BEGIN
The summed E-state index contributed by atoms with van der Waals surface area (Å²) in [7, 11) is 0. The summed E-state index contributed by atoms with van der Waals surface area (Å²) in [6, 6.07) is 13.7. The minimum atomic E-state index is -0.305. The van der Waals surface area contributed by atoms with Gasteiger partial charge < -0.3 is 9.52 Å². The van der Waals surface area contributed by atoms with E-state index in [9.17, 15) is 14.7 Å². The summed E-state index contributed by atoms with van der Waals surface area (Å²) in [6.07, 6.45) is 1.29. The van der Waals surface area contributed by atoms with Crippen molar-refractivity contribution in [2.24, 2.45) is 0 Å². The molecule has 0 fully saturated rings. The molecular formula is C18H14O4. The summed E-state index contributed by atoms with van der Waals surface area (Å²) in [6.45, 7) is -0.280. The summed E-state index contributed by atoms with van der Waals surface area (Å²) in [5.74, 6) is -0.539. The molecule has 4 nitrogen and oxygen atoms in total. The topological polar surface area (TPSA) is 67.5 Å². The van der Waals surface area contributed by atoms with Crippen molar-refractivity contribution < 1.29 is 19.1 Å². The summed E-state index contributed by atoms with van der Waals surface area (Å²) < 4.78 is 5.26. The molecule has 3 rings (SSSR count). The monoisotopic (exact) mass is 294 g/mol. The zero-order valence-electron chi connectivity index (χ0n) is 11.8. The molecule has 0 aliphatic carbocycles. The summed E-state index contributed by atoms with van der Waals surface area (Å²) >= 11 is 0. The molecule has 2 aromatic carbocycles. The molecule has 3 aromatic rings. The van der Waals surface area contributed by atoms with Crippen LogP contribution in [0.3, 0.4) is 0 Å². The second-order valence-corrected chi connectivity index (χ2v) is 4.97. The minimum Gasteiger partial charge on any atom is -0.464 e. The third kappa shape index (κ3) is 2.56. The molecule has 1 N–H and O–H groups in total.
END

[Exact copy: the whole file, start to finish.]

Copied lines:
The summed E-state index contributed by atoms with van der Waals surface area (Å²) in [7, 11) is 0. The summed E-state index contributed by atoms with van der Waals surface area (Å²) in [6, 6.07) is 13.7. The minimum atomic E-state index is -0.305. The van der Waals surface area contributed by atoms with Gasteiger partial charge < -0.3 is 9.52 Å². The van der Waals surface area contributed by atoms with E-state index in [9.17, 15) is 14.7 Å². The summed E-state index contributed by atoms with van der Waals surface area (Å²) in [6.07, 6.45) is 1.29. The van der Waals surface area contributed by atoms with Crippen molar-refractivity contribution in [2.24, 2.45) is 0 Å². The molecule has 0 fully saturated rings. The molecular formula is C18H14O4. The summed E-state index contributed by atoms with van der Waals surface area (Å²) in [6.45, 7) is -0.280. The summed E-state index contributed by atoms with van der Waals surface area (Å²) in [5.74, 6) is -0.539. The molecule has 4 nitrogen and oxygen atoms in total. The topological polar surface area (TPSA) is 67.5 Å². The van der Waals surface area contributed by atoms with Crippen molar-refractivity contribution < 1.29 is 19.1 Å². The summed E-state index contributed by atoms with van der Waals surface area (Å²) < 4.78 is 5.26. The molecule has 3 rings (SSSR count). The monoisotopic (exact) mass is 294 g/mol. The zero-order valence-electron chi connectivity index (χ0n) is 11.8. The molecule has 0 aliphatic carbocycles. The summed E-state index contributed by atoms with van der Waals surface area (Å²) >= 11 is 0. The molecule has 2 aromatic carbocycles. The molecule has 3 aromatic rings. The van der Waals surface area contributed by atoms with Crippen LogP contribution in [0.3, 0.4) is 0 Å². The second-order valence-corrected chi connectivity index (χ2v) is 4.97. The minimum Gasteiger partial charge on any atom is -0.464 e. The third kappa shape index (κ3) is 2.56. The molecule has 1 N–H and O–H groups in total.